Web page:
NetFlix and…Wal-Mart?

Talk about your “good news, bad news” situation.

Wal-Mart started a NetFlix-like DVD subscription operation. Put a fair amount of money into it, too. And got nowhere with it. That’s the good news: Any time some other company can clean Wal-Mart’s clock without corrupt or unfair practices, and particularly when it’s a relatively small company, that’s a good thing.

Wal-Mart gave up. So far, so good. Wal-Mart even routed its customers to NetFlix, which agreed to keep them at Wal-Mart prices for a month (or more?). (The prices aren’t that much different.)

Here’s the bad news: It seems to have resulted in some form of “partnership” between NetFlix and Wal-Mart, such that NetFlix now refers you to Wal-Mart if you want to buy DVDs. (I believe they used to refer you to Amazon.) That’s a shame.

Will I drop NetFlix because of the Wal-Mart association? No; it’s clear that Wal-Mart doesn’t own NetFlix. This was part of the deal for Wal-Mart dropping their DVD subscription operation. But I certainly won’t follow the link either.

I prefer local bookstores to Amazon, and think that’s a reasonable preference. (I do buy things from Amazon, but they’re things that aren’t available at local stores.) But, other than a lingering distrust of some Amazon operations based on specific experience related to one of my books, I have nothing particularly against Amazon.

Wal-Mart is a different story. If you’re in some small town that’s already been Wal-Marted, you don’t have much choice, and if price is all that matters to you, that may be the overriding factor–but I don’t like the company’s business practices, and I loathe the stores themselves. My own stance (and my wife agrees) is that if something’s only available at Wal-Mart, we probably don’t need it that badly.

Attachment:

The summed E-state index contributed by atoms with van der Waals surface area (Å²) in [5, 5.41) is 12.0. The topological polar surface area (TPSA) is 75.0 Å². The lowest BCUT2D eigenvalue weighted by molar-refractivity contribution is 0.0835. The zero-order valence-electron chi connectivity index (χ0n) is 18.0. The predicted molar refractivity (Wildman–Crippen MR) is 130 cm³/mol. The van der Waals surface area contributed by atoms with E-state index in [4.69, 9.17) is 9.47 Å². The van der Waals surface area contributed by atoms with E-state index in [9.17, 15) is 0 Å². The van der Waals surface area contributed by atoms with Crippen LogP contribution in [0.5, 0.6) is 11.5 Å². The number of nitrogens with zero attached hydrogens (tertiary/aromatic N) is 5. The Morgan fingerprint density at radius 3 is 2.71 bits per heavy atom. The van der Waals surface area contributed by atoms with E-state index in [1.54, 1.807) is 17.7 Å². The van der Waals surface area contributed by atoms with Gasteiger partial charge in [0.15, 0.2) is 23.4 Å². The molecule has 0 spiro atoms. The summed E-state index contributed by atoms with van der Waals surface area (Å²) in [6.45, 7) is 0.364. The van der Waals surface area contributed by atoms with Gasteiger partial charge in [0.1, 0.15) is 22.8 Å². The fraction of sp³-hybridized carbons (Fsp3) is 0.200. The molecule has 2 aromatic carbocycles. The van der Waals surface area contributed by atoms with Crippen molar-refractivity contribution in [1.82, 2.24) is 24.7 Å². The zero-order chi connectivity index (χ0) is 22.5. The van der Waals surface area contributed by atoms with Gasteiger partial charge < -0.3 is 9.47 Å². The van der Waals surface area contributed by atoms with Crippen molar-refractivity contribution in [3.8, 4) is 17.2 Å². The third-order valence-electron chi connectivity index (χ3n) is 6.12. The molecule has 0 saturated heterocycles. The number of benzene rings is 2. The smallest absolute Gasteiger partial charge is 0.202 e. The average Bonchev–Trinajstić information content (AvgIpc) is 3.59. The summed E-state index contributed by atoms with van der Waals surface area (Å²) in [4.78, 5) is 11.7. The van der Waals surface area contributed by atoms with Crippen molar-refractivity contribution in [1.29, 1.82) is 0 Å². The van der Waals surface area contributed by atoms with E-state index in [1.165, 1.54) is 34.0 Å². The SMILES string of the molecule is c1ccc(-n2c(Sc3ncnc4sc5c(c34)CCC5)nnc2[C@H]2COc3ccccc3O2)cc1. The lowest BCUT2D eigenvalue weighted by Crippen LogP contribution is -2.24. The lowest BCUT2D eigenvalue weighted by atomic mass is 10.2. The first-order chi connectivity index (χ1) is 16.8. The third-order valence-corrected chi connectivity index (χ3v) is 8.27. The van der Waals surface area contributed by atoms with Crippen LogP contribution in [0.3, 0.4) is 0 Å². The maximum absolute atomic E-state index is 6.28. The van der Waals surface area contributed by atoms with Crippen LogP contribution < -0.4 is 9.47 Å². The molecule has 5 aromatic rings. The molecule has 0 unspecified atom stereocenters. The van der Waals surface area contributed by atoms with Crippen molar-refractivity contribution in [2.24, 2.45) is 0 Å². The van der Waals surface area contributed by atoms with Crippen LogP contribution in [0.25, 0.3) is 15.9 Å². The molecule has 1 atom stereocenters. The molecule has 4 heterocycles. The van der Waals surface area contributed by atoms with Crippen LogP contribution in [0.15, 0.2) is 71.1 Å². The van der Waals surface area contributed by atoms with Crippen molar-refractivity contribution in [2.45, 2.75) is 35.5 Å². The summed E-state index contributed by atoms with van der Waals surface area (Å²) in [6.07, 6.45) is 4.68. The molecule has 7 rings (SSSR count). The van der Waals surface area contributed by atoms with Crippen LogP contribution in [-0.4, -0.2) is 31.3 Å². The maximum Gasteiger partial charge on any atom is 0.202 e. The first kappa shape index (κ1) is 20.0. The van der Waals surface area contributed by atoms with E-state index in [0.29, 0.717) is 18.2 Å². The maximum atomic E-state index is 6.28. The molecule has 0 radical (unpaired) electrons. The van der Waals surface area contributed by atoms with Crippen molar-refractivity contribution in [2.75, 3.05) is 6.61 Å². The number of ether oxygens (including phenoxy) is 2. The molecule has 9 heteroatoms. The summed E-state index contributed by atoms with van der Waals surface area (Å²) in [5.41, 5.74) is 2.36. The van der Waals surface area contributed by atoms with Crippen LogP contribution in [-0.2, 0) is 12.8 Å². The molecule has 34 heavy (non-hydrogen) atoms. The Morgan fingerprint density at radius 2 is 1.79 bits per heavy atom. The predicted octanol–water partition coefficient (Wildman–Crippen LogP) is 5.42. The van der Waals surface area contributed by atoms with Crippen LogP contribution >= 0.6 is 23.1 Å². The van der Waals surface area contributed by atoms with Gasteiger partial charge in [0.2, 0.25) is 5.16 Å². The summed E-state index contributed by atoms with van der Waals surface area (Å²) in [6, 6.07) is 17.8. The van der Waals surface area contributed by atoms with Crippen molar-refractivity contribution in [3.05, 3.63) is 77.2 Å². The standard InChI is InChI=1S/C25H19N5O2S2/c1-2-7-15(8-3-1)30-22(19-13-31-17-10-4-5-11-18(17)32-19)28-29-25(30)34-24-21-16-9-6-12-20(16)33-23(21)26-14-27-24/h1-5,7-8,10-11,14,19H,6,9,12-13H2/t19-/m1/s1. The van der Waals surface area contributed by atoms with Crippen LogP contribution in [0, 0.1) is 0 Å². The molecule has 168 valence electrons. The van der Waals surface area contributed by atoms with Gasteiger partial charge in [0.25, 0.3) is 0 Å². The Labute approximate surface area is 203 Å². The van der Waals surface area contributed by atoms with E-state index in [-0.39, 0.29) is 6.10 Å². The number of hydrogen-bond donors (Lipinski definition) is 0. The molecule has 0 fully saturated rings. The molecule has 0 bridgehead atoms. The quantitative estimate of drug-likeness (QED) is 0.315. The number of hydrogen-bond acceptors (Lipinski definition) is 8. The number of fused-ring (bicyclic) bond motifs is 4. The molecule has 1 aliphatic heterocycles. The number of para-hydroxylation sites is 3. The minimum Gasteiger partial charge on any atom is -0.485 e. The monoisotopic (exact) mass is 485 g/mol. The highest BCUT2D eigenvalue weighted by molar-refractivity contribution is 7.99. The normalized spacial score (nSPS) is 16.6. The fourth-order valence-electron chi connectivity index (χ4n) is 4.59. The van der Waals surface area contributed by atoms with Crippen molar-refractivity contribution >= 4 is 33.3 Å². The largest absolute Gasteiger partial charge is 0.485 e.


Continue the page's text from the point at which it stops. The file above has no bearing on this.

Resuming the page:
Not much to do with libraries, I suppose. Sorry about that; this is one of those (weeks? months? years?).

3 Responses to “NetFlix and…Wal-Mart?”

  1. Alice Sneary says:

    Right on! Walt, I grew up in a Wal-Martized small town. And I think there IS a lesson here for libraries: Wal-Mart drove most of the small, local shops in Alva, Oklahoma out of business.

    These small, local shops had WAY better customer service, knowledge of their products, advice for selection…it wasn’t that these local shops weren’t smart or dedicated to serving their customers effectively.

    And it wasn’t that customers didn’t like the shopkeepers.

    But Wal-Mart changed the shopping measuring stick. It kept telling customers that they were saving money when they shopped there–and that they gained convenience by having everything under one roof. So saving money and gaining convenience were the only things that mattered. It was no longer about customer service or knowledge of the product–it was about “rolling back prices.”

    Eventually, customers believed it. And the local shops had to close. Even our grocery store had to close, in favor of the Super Wal-Mart.

    Does this sound like a cautionary tale for libraries to anyone else?

  2. Phyllis says:

    Don’t blame Wal-Mart for everything. If the people in America weren’t so greedy for the Almighty Dollar, thinking that makes the person, then they would have boycotted Wal-Mart. To this day, I still see only a handful of people boycott them. I think it is our our darn fault when Wal-Mart “ruins” a town. It’s time to put on our creative thinking capr, and come up with new ways to use our vacant downtown buildings. And remember, what goes up, must come down. Costco and Target are actually gaining, and Target it making more profit than Wal-Mart. Also, I have been treated nice by Wal-Mart managers in recent years, than I have by local-owned business managers who don’t have a clue about customer service. Mostly I buy “thrift store and yard sale” so neither one is all that important to me anymore. But let’s assume responsibility for our own behaviors……

  3. walt says:

    A comment nearly two years later strikes me as odd, but I’ll leave it, particularly since Phyllis is partly right. WalMart does have some unsavory practices (how it gets its way in townships, employee “benefits,” etc.) but it’s true that people buying the cheapest no matter what are core to WalMart’s success. And local businesses who don’t want customers soon lose them. No doubt there. Situations are rarely black-and-white.